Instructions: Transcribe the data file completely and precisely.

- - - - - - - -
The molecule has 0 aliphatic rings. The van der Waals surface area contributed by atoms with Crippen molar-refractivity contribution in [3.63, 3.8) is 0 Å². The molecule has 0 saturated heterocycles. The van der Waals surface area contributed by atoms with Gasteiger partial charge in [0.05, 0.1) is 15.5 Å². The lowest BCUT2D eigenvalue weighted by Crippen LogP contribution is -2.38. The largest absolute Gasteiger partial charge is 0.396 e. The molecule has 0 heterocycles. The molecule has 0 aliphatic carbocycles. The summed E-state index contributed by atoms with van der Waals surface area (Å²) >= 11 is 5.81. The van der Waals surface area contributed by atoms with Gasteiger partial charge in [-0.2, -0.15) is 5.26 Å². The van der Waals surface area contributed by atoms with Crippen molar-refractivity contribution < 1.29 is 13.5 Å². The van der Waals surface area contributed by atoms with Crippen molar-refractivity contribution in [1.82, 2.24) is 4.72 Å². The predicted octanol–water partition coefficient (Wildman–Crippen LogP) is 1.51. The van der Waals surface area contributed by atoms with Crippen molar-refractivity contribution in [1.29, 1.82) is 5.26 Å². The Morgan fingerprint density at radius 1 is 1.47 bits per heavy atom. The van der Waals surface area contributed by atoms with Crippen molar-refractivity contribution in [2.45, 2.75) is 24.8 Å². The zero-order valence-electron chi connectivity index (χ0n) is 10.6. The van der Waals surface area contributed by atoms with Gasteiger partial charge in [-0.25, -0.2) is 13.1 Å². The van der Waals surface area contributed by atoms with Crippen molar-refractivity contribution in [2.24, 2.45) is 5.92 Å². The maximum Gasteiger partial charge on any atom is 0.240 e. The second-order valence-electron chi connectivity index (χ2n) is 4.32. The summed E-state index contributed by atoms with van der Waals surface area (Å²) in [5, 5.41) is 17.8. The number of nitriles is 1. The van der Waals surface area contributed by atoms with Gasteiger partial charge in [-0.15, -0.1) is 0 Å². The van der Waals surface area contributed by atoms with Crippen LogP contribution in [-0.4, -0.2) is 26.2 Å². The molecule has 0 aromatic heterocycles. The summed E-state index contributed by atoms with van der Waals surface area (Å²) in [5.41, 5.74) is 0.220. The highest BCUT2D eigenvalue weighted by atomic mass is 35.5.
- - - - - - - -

The molecule has 0 aliphatic rings. The van der Waals surface area contributed by atoms with Crippen molar-refractivity contribution in [3.63, 3.8) is 0 Å². The molecule has 0 saturated heterocycles. The van der Waals surface area contributed by atoms with Gasteiger partial charge in [0.05, 0.1) is 15.5 Å². The lowest BCUT2D eigenvalue weighted by Crippen LogP contribution is -2.38. The largest absolute Gasteiger partial charge is 0.396 e. The molecule has 0 heterocycles. The molecule has 0 aliphatic carbocycles. The summed E-state index contributed by atoms with van der Waals surface area (Å²) >= 11 is 5.81. The van der Waals surface area contributed by atoms with Gasteiger partial charge in [-0.2, -0.15) is 5.26 Å². The van der Waals surface area contributed by atoms with Crippen molar-refractivity contribution < 1.29 is 13.5 Å². The van der Waals surface area contributed by atoms with Crippen molar-refractivity contribution in [1.82, 2.24) is 4.72 Å². The predicted octanol–water partition coefficient (Wildman–Crippen LogP) is 1.51. The van der Waals surface area contributed by atoms with Crippen molar-refractivity contribution in [1.29, 1.82) is 5.26 Å². The Morgan fingerprint density at radius 1 is 1.47 bits per heavy atom. The van der Waals surface area contributed by atoms with Crippen molar-refractivity contribution in [2.45, 2.75) is 24.8 Å². The zero-order valence-electron chi connectivity index (χ0n) is 10.6. The van der Waals surface area contributed by atoms with Gasteiger partial charge in [-0.25, -0.2) is 13.1 Å². The van der Waals surface area contributed by atoms with Crippen molar-refractivity contribution in [2.24, 2.45) is 5.92 Å². The maximum Gasteiger partial charge on any atom is 0.240 e. The second-order valence-electron chi connectivity index (χ2n) is 4.32. The summed E-state index contributed by atoms with van der Waals surface area (Å²) in [5, 5.41) is 17.8. The number of nitriles is 1. The van der Waals surface area contributed by atoms with Gasteiger partial charge in [-0.15, -0.1) is 0 Å². The van der Waals surface area contributed by atoms with Crippen LogP contribution in [-0.4, -0.2) is 26.2 Å². The molecule has 0 aromatic heterocycles. The summed E-state index contributed by atoms with van der Waals surface area (Å²) in [5.41, 5.74) is 0.220. The highest BCUT2D eigenvalue weighted by atomic mass is 35.5.